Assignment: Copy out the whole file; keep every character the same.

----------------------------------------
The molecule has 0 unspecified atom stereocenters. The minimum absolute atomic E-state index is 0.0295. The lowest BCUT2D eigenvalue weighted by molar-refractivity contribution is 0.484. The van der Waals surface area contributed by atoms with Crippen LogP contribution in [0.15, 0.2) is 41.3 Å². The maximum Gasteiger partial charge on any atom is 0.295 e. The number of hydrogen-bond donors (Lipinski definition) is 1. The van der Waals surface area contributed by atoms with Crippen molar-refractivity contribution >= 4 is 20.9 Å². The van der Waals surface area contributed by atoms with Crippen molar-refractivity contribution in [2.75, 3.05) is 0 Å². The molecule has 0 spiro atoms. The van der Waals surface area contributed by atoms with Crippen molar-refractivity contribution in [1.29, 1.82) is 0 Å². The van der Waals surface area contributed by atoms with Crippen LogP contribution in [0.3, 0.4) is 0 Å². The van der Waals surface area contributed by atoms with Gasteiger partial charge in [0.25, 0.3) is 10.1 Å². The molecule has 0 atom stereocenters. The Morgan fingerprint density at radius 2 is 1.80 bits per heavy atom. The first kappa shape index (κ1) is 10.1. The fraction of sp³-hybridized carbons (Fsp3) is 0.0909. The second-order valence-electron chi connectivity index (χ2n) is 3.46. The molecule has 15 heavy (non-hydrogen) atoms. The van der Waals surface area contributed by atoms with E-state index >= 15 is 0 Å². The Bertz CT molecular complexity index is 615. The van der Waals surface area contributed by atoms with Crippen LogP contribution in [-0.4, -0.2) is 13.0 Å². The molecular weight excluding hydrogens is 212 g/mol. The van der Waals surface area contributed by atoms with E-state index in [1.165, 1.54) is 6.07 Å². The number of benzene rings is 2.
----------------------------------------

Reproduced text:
The molecule has 0 unspecified atom stereocenters. The minimum absolute atomic E-state index is 0.0295. The lowest BCUT2D eigenvalue weighted by molar-refractivity contribution is 0.484. The van der Waals surface area contributed by atoms with Crippen LogP contribution in [0.15, 0.2) is 41.3 Å². The maximum Gasteiger partial charge on any atom is 0.295 e. The number of hydrogen-bond donors (Lipinski definition) is 1. The van der Waals surface area contributed by atoms with Crippen molar-refractivity contribution >= 4 is 20.9 Å². The van der Waals surface area contributed by atoms with Crippen molar-refractivity contribution in [2.75, 3.05) is 0 Å². The molecule has 0 spiro atoms. The van der Waals surface area contributed by atoms with Crippen molar-refractivity contribution in [1.29, 1.82) is 0 Å². The van der Waals surface area contributed by atoms with Crippen LogP contribution in [0.3, 0.4) is 0 Å². The van der Waals surface area contributed by atoms with Gasteiger partial charge in [0.25, 0.3) is 10.1 Å². The molecule has 0 atom stereocenters. The Morgan fingerprint density at radius 2 is 1.80 bits per heavy atom. The first kappa shape index (κ1) is 10.1. The fraction of sp³-hybridized carbons (Fsp3) is 0.0909. The second-order valence-electron chi connectivity index (χ2n) is 3.46. The molecule has 15 heavy (non-hydrogen) atoms. The van der Waals surface area contributed by atoms with E-state index >= 15 is 0 Å². The Bertz CT molecular complexity index is 615. The van der Waals surface area contributed by atoms with Crippen LogP contribution in [-0.4, -0.2) is 13.0 Å². The molecular weight excluding hydrogens is 212 g/mol. The van der Waals surface area contributed by atoms with E-state index in [1.165, 1.54) is 6.07 Å². The number of benzene rings is 2.